What to Know Before Studying in Germany
- Oct. 21 2014 00:00
More students now consider studying abroad as a way to make themselves more attractive to employers. Countries, like Germany, have very different education systems and it is essential to understand the opportunities available.
Higher Education in Germany attracts many students from foreign countries. Its universities account for a dozen of the top spots in the ranking of the 100 best universities in the world.
One characteristic of German universities is the control of educational standards and rotation of specialists that ensures that, even in more remote or less famous universities, students receive the best training, helping them to compete in any labor market.
For foreign students, there is another attraction: an opportunity to learn a European language and to understand the culture. The cost of living in Germany is moderate, when compared to Moscow in particular.
The country has well-developed social infrastructure, which assists those who are newly arrived in the country with student benefits and medical insurance, for example.
A welcoming atmosphere, smooth-functioning bureaucracy and low crime rate all make it easier for young adults to adapt to life abroad.
For those who want to travel across Europe, Germany's central location and dense transport network (again with reduced fares for students) lets people see much more than textbooks during their years of study.
There are three main ways for a Russian student to enter a German university: a master's degree to follow the bachelor's degree; training at a university (a three-year bachelor degree and further master's degree) after the second course at a Russian University; and finally admission to a German university after a year in shtudienkolleg.
There is a difference in the term of study under the Russian and German secondary educational systems, so the Russian school graduate has to complete two years of post-secondary education in order to be admitted to a German university.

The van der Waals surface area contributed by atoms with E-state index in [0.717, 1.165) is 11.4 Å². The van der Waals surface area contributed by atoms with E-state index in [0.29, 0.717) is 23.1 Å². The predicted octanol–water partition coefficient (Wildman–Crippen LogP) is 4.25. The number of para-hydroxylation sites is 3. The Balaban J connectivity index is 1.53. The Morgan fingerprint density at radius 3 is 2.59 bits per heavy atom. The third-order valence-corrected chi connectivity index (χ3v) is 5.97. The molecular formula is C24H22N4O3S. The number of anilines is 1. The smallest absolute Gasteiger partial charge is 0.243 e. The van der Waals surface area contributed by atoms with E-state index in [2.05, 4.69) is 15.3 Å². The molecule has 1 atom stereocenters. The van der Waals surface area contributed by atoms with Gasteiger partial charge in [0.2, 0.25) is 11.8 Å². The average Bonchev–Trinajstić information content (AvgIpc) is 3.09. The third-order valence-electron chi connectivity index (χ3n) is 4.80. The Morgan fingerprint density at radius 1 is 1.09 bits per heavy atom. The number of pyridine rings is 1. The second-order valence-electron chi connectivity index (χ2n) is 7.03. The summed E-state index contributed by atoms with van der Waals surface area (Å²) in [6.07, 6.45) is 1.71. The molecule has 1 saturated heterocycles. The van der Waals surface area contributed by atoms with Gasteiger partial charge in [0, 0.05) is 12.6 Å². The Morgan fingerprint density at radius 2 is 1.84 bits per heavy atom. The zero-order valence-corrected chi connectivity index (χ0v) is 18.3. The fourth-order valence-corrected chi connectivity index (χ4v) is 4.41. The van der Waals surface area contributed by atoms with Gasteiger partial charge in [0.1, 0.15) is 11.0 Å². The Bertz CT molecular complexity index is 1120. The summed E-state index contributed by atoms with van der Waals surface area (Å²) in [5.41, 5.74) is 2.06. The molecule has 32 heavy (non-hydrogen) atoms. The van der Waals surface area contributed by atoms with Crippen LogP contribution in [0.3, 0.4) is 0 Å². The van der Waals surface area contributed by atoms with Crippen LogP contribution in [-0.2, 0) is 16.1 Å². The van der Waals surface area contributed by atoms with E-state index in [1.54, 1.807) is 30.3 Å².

However, if the Russian student has already completed two years of university then, when applying to a German university, he will only be able to apply to study the same specialization.
Shtudienkolleg allows the student to solve this problem: here the training comes in one of five broad areas — languages, humanities, economics, engineering and sciences, and medicine. Foreign students who are still classed as schoolchildren as per the German system of education, can learn German and several different disciplines so that after the end-of-year exams, they go on to university.
Alexander Klyanitsky decided to enroll in shtudienkolleg after the first course at his university in Russia, because he chose a double bachelor degree — history and social anthropology. "In Russia there is no practical application of my occupation, and in Germany, if I had arrived after the second year of university, I would have had to become a straightforward historian full stop. Instead of which I decided to come one year earlier, so that I could begin an independent life, adapt better to the local life, find a part-time job, select a place to study and, what's more, have a choice of what I study".
There are some pitfalls though: not all shtudienkolleg offer a full range of courses (usually medicine, economics, technology). Nor do all colleges provide admission to the university, sometimes only to hochshule, which is a technical university. While most shtudienkolleg open the way to all universities in Germany, some lead only the universities of the same state or land.
Klyanitsky at first was upset that he would not be studying in Berlin. But then he decided that while Berlin attracts a lot of westerners, it could be interesting to study in another German region. While taking his exams he met students from Albania and Burma. Thuringia became his option. "And I think the teachers here will pay more attention to everyone."
Smaller and quieter locations have their advantages. Another student, Daria Lopatina is an economics student at Cleves, on the border with The Netherlands. At first she found the town rather small but then became involved in its social life. She developed a project where students from different Asian countries shared each other's cuisine. This developed into a business project called, the Asian store, and it was a success: "My project received a grant for development and I decided to stay in Cleves to grow my business."
So, starting with shtudienkolleg, you may even find your career.